Netflix becomes television player


After mastering the mail-order DVD movie biz; then conquering the streaming movie delivery biz, Netflix continues to blow up traditional media models, this time getting into yet another new arena—premium television. Yes, HBO and Showtime have a new competitor, as Netflix announced 3/18 it is licensing the exclusive rights to “House of Cards,” a show which to be directed by David Fincher, the director of “The Social Network,” and star Kevin Spacey.

Rather than having its debut at a certain time and date as on a network like Showtime, “House of Cards” will debut online, where there are no times. “Just a couple years ago, this would be completely unheard of,” the chief content officer for Netflix, Ted Sarandos told the NY Times. “It speaks a lot to how quickly this market is emerging; and to how quickly Netflix has become a real, legitimate entertainment brand in the eyes of both consumers and content creators.”

“House of Cards,” 26 episodes strong (equal to two seasons of traditional TV shows), is expected to debut on in late 2012 via producer Media Rights Capital.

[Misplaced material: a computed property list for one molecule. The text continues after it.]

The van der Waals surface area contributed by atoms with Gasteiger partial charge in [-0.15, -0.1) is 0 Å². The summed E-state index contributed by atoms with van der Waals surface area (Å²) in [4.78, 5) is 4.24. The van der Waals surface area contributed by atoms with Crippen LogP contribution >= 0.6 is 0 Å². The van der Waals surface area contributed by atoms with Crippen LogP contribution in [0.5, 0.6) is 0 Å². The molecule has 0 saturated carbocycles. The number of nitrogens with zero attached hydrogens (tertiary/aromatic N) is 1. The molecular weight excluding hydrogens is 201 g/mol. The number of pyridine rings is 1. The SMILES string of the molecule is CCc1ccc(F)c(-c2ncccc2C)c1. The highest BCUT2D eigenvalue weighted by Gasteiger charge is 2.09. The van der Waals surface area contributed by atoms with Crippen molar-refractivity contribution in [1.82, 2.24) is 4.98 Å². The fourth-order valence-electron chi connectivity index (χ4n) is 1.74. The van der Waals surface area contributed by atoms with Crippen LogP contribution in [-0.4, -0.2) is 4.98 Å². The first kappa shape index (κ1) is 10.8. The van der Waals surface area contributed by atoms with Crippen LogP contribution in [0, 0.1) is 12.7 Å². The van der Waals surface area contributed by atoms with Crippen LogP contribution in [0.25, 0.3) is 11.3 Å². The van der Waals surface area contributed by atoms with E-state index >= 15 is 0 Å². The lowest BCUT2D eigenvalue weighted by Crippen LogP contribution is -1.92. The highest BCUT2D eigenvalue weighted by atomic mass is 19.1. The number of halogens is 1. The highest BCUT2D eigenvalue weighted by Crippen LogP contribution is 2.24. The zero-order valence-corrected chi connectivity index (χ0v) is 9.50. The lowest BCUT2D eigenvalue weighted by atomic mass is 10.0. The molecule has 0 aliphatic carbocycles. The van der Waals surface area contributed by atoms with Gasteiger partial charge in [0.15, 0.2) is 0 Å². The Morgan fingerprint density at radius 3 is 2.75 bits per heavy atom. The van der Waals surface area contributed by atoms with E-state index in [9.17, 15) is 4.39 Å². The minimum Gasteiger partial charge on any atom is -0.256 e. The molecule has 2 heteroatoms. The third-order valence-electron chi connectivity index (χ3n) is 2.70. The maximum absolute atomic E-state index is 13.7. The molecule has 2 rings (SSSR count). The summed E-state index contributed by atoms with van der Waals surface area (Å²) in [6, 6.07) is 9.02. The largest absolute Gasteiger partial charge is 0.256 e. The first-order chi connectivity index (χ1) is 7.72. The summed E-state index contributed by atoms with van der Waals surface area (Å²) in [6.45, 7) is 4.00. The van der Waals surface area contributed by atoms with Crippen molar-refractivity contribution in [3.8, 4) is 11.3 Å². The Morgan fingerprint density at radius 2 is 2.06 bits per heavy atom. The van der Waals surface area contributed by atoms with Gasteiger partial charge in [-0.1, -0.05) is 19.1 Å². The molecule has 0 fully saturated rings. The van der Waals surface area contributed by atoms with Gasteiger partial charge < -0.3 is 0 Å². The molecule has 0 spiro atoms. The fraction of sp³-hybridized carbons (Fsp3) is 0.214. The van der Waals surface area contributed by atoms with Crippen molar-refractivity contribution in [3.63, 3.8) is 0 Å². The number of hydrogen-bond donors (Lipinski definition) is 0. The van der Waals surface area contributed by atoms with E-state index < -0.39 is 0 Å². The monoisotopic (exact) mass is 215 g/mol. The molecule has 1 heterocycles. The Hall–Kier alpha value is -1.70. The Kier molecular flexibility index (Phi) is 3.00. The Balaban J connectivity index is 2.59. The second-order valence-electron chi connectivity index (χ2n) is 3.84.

Sarandos said he’s not in any active discussions about picking up other shows, but that he will consider it in the future.

“House of Cards” is based on a novel of the same name about a British politician who wants to succeed Margaret Thatcher as the prime minister of Britain. The show, has Fincher on a director and executive producer, and Spacey as an executive producer and star. It is filmed in the US.

RBR-TVBR observation: We wonder how advertising will play a part, since it is paid, premium content. It will likely have some advertising in the mix, and potentially a little integrated advertising in the show. What’s interesting also is the 26 episodes per year. This could change the level of show loyalty with the audience. We may see the debut of “super-fans” from this frequency of program release. They can also watch it when they want, without having to DVR it (not all shows are available on demand).